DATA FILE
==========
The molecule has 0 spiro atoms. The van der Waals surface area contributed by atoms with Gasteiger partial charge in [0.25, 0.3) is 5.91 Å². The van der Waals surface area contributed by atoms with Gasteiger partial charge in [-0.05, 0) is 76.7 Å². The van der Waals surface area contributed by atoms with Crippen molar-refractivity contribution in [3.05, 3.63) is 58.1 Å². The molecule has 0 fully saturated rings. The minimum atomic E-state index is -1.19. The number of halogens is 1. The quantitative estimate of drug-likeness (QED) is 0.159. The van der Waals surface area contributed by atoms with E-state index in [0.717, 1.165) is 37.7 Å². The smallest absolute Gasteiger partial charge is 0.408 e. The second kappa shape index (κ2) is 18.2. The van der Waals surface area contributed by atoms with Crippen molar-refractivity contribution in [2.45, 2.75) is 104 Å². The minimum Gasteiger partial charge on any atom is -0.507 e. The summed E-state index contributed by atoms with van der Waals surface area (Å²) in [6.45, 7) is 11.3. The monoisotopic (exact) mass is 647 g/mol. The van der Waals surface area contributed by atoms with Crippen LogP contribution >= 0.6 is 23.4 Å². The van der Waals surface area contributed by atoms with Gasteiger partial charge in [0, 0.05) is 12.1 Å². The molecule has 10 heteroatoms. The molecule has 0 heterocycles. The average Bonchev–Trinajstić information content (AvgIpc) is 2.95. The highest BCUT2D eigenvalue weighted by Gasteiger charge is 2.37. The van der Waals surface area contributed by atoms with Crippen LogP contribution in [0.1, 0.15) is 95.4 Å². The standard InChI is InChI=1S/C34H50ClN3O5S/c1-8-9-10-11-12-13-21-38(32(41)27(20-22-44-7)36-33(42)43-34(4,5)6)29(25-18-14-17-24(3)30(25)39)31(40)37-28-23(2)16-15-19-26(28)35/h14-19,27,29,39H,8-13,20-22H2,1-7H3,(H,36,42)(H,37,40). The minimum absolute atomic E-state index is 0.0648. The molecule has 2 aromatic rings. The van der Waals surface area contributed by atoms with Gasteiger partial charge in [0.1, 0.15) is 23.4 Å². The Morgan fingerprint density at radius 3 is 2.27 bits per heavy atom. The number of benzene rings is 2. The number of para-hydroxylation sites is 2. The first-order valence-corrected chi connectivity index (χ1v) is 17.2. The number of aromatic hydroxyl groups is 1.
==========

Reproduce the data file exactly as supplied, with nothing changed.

The molecule has 0 spiro atoms. The van der Waals surface area contributed by atoms with Gasteiger partial charge in [0.25, 0.3) is 5.91 Å². The van der Waals surface area contributed by atoms with Gasteiger partial charge in [-0.05, 0) is 76.7 Å². The van der Waals surface area contributed by atoms with Crippen molar-refractivity contribution in [3.05, 3.63) is 58.1 Å². The molecule has 0 fully saturated rings. The minimum atomic E-state index is -1.19. The number of halogens is 1. The quantitative estimate of drug-likeness (QED) is 0.159. The van der Waals surface area contributed by atoms with E-state index in [0.717, 1.165) is 37.7 Å². The smallest absolute Gasteiger partial charge is 0.408 e. The second kappa shape index (κ2) is 18.2. The van der Waals surface area contributed by atoms with Crippen molar-refractivity contribution in [2.45, 2.75) is 104 Å². The minimum Gasteiger partial charge on any atom is -0.507 e. The summed E-state index contributed by atoms with van der Waals surface area (Å²) in [6.45, 7) is 11.3. The monoisotopic (exact) mass is 647 g/mol. The van der Waals surface area contributed by atoms with Crippen LogP contribution >= 0.6 is 23.4 Å². The van der Waals surface area contributed by atoms with Gasteiger partial charge in [0, 0.05) is 12.1 Å². The molecule has 10 heteroatoms. The molecule has 0 heterocycles. The average Bonchev–Trinajstić information content (AvgIpc) is 2.95. The highest BCUT2D eigenvalue weighted by Gasteiger charge is 2.37. The van der Waals surface area contributed by atoms with Crippen LogP contribution in [0.1, 0.15) is 95.4 Å². The standard InChI is InChI=1S/C34H50ClN3O5S/c1-8-9-10-11-12-13-21-38(32(41)27(20-22-44-7)36-33(42)43-34(4,5)6)29(25-18-14-17-24(3)30(25)39)31(40)37-28-23(2)16-15-19-26(28)35/h14-19,27,29,39H,8-13,20-22H2,1-7H3,(H,36,42)(H,37,40). The minimum absolute atomic E-state index is 0.0648. The molecule has 2 aromatic rings. The van der Waals surface area contributed by atoms with Gasteiger partial charge in [0.1, 0.15) is 23.4 Å². The Morgan fingerprint density at radius 3 is 2.27 bits per heavy atom. The number of benzene rings is 2. The number of para-hydroxylation sites is 2. The first-order valence-corrected chi connectivity index (χ1v) is 17.2. The number of aromatic hydroxyl groups is 1.